Categorized | Dog, Tips

Dogs 101: Six Signs That Your Dog Might Need A Trip To The Vet

Though man’s best friend can sense our needs and feelings, the reality is something in our communication is lacking without the basic foundation of a shared language. We don’t always know what exactly our dogs trying to tell us, which proves especially problematic when something is wrong. However, with a few pointers, you can become adept at decoding the signs and signals of doggie distress. Read on to discover six signs that your dog might need a trip to the vet:

Extreme Vocalization
Our dogs make noise for all sorts of reasons, whether it’s to tell us they’re lonely, ready to play or longing for some table scraps. But when vocalizations go from ordinary to odd, that’s when you need to worry. Though not all dogs cry out to show us they’re in pain, most will indicate their discomfort with whining, whimpering, howling, yelping and groaning at which point there’s no question about it. It’s also important to pay attention when they yelp or whine when you touch then in areas that never bothered them before. For example, a painful abdomen in dogs can be easily identified by them not wanting their belly or lower back touched when they didn’t mind when you pet them there before.

Changes in Behavior
You know your dog better than anyone else, so pay close attention to personality changes. Sudden decreases or increases in appetite, thirst, energy, aggression, and socializing all point to bigger problems. When your pup is just not acting quite right, stress, pain, fever, and even neurological issues could be to blame.

Trouble Breathing
Wheezing, choking and excessive panting with little exercise are are not normal. These seemingly small respiratory changes could be the result of an allergic reaction, heart or pulmonary disease or a foreign object stuck in your dog’s throat. A harsh, hacking cough may mean your dog has contracted kennel cough, a highly infectious illness. Though kennel cough may run its course in as little as two weeks, it is especially dangerous for young dogs and could become a case of fatal pneumonia if left untreated.

Difficulty Moving
A sudden limp, inability to bear weight on a limb and refusal to go up stairs as they once did are serious indicators for dogs of all ages. It could mean hip dysplasia, slipped discs, ruptured ligaments, arthritis or even Lyme Disease. No dog’s level of activity should be comprised even as they enter old age without at least checking out the causes and possible solutions with your vet.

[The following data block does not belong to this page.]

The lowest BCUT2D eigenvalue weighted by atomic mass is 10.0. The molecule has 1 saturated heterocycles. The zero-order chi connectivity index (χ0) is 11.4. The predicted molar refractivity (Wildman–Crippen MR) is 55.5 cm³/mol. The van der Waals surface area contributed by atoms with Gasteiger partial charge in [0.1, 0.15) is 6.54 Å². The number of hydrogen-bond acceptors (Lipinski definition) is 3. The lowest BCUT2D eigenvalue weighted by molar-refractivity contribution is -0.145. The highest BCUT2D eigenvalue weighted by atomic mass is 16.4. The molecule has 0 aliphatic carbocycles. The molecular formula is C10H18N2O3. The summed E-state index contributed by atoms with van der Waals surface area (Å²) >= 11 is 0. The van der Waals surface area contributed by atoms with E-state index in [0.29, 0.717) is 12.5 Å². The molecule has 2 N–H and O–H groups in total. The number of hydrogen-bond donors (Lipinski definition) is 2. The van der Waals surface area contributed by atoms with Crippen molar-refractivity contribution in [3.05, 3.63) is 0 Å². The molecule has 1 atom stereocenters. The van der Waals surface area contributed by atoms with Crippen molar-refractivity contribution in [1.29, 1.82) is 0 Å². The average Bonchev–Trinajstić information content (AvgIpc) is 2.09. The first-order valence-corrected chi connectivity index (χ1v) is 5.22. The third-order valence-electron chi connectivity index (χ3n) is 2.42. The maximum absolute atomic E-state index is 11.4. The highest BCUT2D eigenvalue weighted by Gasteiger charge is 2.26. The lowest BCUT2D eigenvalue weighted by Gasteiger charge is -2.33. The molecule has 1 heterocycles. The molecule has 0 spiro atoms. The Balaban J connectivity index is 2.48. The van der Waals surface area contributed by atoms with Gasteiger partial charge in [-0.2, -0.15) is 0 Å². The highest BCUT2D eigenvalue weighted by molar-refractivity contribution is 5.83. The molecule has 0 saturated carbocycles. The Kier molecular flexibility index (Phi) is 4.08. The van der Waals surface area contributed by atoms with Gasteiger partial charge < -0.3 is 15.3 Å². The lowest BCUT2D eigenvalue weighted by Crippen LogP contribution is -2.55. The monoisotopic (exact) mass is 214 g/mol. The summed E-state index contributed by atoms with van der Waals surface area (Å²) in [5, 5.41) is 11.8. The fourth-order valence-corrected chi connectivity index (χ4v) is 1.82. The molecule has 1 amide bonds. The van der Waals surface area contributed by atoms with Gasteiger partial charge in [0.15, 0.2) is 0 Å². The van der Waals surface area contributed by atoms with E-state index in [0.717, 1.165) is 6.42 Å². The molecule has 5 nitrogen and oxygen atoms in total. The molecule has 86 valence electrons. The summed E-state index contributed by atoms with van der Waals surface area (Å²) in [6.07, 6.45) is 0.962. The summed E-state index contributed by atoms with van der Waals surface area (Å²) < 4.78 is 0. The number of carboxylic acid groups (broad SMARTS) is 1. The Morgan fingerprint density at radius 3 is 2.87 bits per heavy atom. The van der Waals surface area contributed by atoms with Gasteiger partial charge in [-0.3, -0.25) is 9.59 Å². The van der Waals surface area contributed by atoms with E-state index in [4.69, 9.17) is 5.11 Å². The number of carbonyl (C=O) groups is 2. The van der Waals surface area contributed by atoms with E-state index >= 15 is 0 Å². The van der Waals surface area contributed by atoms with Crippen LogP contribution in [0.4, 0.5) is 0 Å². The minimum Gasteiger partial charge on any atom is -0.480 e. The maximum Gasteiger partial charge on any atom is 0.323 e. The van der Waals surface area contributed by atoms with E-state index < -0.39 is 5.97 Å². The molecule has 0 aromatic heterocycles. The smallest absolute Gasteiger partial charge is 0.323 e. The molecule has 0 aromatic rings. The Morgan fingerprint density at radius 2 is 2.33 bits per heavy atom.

Changes in Appearance
Sure, your pooch is the most adorable dog in the world, but you cannot turn a blind eye when you see unfavorable changes in their physical appearance. Things like hair loss, dry skin, rash, runny noses, red or cloudy eyes, sores and dramatic weight loss or gain are worth a second look. While a once shiny coat that looks rough and patchy may be a result of needed grooming or shedding, it could mean they aren’t getting the nutrients they need as well. Be sure to go to a vet to rule out any serious problems.

Tummy Upset and Change in Urination
Dogs make mistakes from time to time and it’s easy to think that these less-than-dignified bodily functions are all part of being a dog. Occasional, brief bouts with vomiting and diarrhea are relatively normal and nothing to fret about. But if these symptoms persist for over 24 hours or you find blood in the vomit or stool, then a vet visit is a must. Similarly, changes in frequency or volume of urine, trouble urinating and uncharacteristic accidents call for a vet visit as well.

Knowing how to read the signs helps bring you and your beloved pet a little closer and may just save their life one day. Be sure to know the signs of illness or problems, and take your dog to the vet for correct treatment.

Informational Credit to Central Animal Emergency Clinic.

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